The petroleum complex continues to trade in a lackluster fashion as participants await fresh economic direction and guidance on prevailing supply/demand trends. The pandemic continues to move unevenly through the global economy with the US most affected by divergent trends in mobility. Key to the outlook will be the level of stimulus to the domestic economy by Congress and its impact on work and entertainment patterns. In addition US-Sino relations remain a center of focus given the substantial impact it might have on the Chinese economy and petroleum consumption and the associated increase in petroleum imports from the US market. Underlying support continues to be evident as weakness to the dollar along with the strength to hard assets has helped limit selling interest on ideas that stimulative monetary policies will lead to a steady build in inflationary pressures.
The adequacy of supplies and large inventory overhang along with continued uncertainty over the demand side as we enter the fall continue to limit upside progress. Nevertheless the DOE report did help underpin values and provide some encouragement that inventories are being drawn down. The report showed crude inventories falling by 10.6 mb, putting commercial inventories at 526 mb but still above year ago levels of 436.5 mb. Capacity utilization rose modestly to 79.5 percent from 77.9. Gasoline inventories showed an increase of .7 mb while distillate rose by .5 mb. Implied disappearance for all products showed a sharp increase reaching 19.1 mb against 17.6 mb last week and 21.3 mb last year. Large increases were noted for distillate, gasoline and propane.
Supply issues remain in the background as prospects for future production expansion and capital investment are assessed in light of OPEC+ restraint and the waning profitability of US shale oil producers. A big question is whether a relaxation of OPEC quotas in August leads to a higher level of compliance or not. They are hoping that producers such as Iraq, who had overproduced in the past few months, will compensate with lower production levels from July onward. Excess inventories that had built up as demand fell still need to be absorbed. The speed at which these stocks are drawn down will be a key determinant as to whether price strength can be sustained.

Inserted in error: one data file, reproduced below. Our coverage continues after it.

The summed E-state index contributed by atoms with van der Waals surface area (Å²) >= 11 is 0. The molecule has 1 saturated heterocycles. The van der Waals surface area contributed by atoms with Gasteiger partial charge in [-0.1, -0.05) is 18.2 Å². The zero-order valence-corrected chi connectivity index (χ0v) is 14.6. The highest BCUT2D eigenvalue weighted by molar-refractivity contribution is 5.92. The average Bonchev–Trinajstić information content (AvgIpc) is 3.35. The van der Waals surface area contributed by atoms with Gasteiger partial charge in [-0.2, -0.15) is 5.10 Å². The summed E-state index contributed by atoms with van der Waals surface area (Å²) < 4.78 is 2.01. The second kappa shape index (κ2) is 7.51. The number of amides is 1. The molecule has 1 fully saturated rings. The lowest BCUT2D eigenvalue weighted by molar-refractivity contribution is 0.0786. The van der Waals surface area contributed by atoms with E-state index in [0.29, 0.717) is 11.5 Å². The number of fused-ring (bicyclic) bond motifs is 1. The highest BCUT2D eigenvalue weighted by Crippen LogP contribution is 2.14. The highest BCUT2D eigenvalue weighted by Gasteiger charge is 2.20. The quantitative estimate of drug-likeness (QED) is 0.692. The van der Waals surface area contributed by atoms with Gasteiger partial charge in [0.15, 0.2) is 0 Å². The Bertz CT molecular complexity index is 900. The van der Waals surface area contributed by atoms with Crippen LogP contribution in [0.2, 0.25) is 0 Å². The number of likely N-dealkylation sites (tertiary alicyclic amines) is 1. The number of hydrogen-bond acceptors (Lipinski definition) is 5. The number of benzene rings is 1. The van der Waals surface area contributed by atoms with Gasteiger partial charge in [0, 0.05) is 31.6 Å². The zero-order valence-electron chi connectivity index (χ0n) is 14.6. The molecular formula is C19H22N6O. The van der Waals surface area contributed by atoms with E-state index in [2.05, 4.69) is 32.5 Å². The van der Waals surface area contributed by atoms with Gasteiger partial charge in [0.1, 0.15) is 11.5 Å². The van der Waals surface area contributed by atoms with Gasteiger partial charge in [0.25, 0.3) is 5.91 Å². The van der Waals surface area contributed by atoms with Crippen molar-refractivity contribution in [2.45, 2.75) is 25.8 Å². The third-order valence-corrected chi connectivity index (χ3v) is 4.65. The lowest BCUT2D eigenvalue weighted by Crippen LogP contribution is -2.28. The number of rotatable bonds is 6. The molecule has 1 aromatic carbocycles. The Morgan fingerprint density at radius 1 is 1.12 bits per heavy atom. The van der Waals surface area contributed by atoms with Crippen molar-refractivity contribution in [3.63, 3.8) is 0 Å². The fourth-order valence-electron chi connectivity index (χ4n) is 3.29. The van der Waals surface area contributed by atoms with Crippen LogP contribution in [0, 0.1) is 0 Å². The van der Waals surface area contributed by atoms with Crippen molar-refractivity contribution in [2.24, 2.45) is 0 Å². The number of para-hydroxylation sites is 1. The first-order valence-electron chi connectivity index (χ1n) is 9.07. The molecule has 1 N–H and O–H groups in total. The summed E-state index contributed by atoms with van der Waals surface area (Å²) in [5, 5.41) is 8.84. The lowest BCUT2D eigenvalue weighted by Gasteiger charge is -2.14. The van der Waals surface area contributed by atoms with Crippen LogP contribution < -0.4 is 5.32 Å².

The market still looks vulnerable to downside price pressures if the recent high of 42.50 basis September is not violated. The appearance that US production has stabilized and the recovery in global output might be temporary could lead to fresh pressure on values. A penetration of the 40.35 level basis September could be the first sign of a more significant breakdown to values back to at least the 38.50 level and possibly 35.00.
Prices returned to there somewhat surprising upward bias after taking a breather on Monday. Steady buying interest flowed into the market as prices worked higher to end the session up by over 6 cents at 1.93 basis the active September contract, which followed a nearly 8 cent jump yesterday. No specific driver could be pointed to for the surge, while a number of factors lent varying support. The emergence of another potential storm in the Caribbean that could lead to production disruptions in the Gulf rekindled the active storm season fears, with some short term pipeline supply issues adding momentum. Exports to Mexico have been improving and are on pace to surpass previous highs, while nuclear outages have maintained there above normal trend for the last 10 days which has translated into over 1 bcf/d in replacement gas demand that aided in strong power burns. Production remains steady and a current burden to prices, but trade continues to look for further declines to develop into the fall in tandem with expected improvement to the LNG situation. The warm weather pattern has taken a breather, but longer term forecasts into mid/late August are pointing to a return to above normal temperatures. The strong close suggest follow through to test the early July highs near 2.00, with the 2.04 area marking a 50 percent retracement of the May-June break. Any pullback in prices should find support near 1.80. We are removing our recommendation to buy the December natural gas as our entry level was not reached.
Charts Courtesy of DTN Prophet X, EIA, Reuters.
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